By assessing the enterprise business services, for example cloud computing, authorities could avoid raising fees on consumers. Strand Consult discusses this in detail in its report Recovery for Broadband Use: A study of the business model for 50 broadband providers that offer service in 24 American states.
Danish Non-Paper Claim: It notes “In South Korea, the only country to have experimented with a “fair share” system, the contribution requirement has led to OTTs closing their cache servers in the country, leading to lesser quality of service for consumers.”
Strand Consult’s assessment: The non-paper does not provide a source for this statement. Strand Consult can find reports of disputes over servers (indeed paying them is the heart of the debate), but it cannot find reports of them being close.
Notably the statement falls into the category of purposeful misinformation about South Korea. Strand Consult in two research notes has debunked WIK Consult’s claims on South Korea. See Fair share contributions and broadband cost recovery – When Google and Netflix talk about things being bad in “Korea”, they probably mean North Korea, not South Korea and Who’s weighing in on broadband fair cost recovery? Fact checking the arguments from governments, trade associations, and think tanks. It does not follow that South Korea has the world’s fastest networks and highest rates of next generation broadband adoption and at the same time, experiences a lesser quality of service. Strand Consult is disappointed the Denmark’s civil servants, who are highly regarded in Denmark, could fail such a simple test of critical thinking and reflection.
Strand Consult has exposed how groups like the Carnegie Institute, Open Net, Analysys Mason, Google, Netflix and others have spread misinformation about South Korea. South Korea remains a leading broadband nation however you characterize its policies.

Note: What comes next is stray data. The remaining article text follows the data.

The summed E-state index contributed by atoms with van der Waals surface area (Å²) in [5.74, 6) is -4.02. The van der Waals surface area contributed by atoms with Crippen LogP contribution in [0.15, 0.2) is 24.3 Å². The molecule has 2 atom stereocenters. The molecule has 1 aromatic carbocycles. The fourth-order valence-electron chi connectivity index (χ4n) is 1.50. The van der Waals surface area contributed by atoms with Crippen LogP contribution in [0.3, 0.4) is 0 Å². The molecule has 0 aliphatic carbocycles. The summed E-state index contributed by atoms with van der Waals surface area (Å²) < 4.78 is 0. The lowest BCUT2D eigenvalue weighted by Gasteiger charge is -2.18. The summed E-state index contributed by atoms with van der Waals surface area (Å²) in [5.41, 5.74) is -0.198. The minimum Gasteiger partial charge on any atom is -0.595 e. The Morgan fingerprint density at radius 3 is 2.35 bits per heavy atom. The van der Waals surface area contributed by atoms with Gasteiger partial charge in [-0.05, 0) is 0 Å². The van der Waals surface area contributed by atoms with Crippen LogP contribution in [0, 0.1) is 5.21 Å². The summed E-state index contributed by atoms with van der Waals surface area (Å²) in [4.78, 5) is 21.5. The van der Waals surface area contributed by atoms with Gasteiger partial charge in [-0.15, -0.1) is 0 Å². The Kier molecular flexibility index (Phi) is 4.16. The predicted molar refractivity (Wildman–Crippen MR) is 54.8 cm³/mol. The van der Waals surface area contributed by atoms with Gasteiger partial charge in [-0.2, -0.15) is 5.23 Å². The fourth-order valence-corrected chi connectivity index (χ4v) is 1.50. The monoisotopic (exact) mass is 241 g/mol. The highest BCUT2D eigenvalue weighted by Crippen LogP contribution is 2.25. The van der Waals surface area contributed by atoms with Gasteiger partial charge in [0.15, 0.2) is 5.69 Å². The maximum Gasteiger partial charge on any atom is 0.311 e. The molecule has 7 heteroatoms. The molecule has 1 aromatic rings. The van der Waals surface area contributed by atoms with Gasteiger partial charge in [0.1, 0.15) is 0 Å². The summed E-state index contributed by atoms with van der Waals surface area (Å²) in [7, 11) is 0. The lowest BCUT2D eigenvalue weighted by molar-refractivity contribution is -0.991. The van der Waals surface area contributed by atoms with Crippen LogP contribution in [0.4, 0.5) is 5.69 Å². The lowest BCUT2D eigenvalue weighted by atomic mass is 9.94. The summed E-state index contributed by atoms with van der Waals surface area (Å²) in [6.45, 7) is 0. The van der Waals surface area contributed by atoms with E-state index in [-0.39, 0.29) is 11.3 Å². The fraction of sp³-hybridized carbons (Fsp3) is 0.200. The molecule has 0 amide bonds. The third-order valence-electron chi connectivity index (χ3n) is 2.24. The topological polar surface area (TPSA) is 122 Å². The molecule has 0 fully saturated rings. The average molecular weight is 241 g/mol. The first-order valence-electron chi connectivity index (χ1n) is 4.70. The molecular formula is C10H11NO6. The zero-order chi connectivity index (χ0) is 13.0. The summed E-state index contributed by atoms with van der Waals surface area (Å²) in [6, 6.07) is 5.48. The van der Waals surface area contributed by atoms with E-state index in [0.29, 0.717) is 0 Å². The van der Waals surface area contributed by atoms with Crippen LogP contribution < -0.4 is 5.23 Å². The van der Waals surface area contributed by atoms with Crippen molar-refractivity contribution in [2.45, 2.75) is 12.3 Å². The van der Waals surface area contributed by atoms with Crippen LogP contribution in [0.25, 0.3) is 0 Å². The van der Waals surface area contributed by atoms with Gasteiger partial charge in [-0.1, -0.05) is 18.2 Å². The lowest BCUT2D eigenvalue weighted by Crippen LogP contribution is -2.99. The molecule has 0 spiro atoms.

Danish Non-Paper Claim: It notes, “The content provided by major OTT players in fact constitutes an important use case for broadband that gives consumers an incentive to buy subscriptions with very high bandwidth, and that demand can boost deployment.”
Strand Consult’s assessment: Strand Consult recognizes this statement among the garden variety claims like “Without Big Tech, nobody would subscribe to broadband.” One could equally say that without broadband, there would be no Big Tech. Indeed, if there was no broadband, Netflix would still send its DVDs by mail. In any event, people subscribe to broadband for a variety of reasons, not exclusively to watch movies. Indeed, this is self-evident because many do not subscribe to the highest tier. However, under prevailing policies, end users don’t know the real cost of video streaming entertainment.
Strand Consult’s follow up report with surveys of some 50 broadband providers in USA shows that growth of video streaming entertainment has not been a revenue opportunity for most broadband providers.
Danish non-paper claim: Then the non-paper goes out a limb and writes, “Citizens are unlikely to pay high premiums for high-speed internet subscriptions to access e-government solutions or to enable future technologies. Citizens co-finance internet deployment by buying high-speed subscriptions because of highvolume entertainment content from OTTs. Any measures reducing the availability or quality of high-quality, high-data volume content is likely to create an entirely different funding problem for broadband deployment.”
Strand Consult’s Assessment: It appears that the non-paper is saying that the only way for broadband providers to make money is to charge for entertainment. This claim in part 4 contradicts what was said in part 1: Denmark expects private investment to finance networks. However, if the government wants to curtail how revenue can be earned (insisting that all products be flat rate and insisting that there can be no cost recovery), it will limit return on investment.
In any event, this is not a technologically neutral pricing program, a violation of another principle which Denmark claims to support.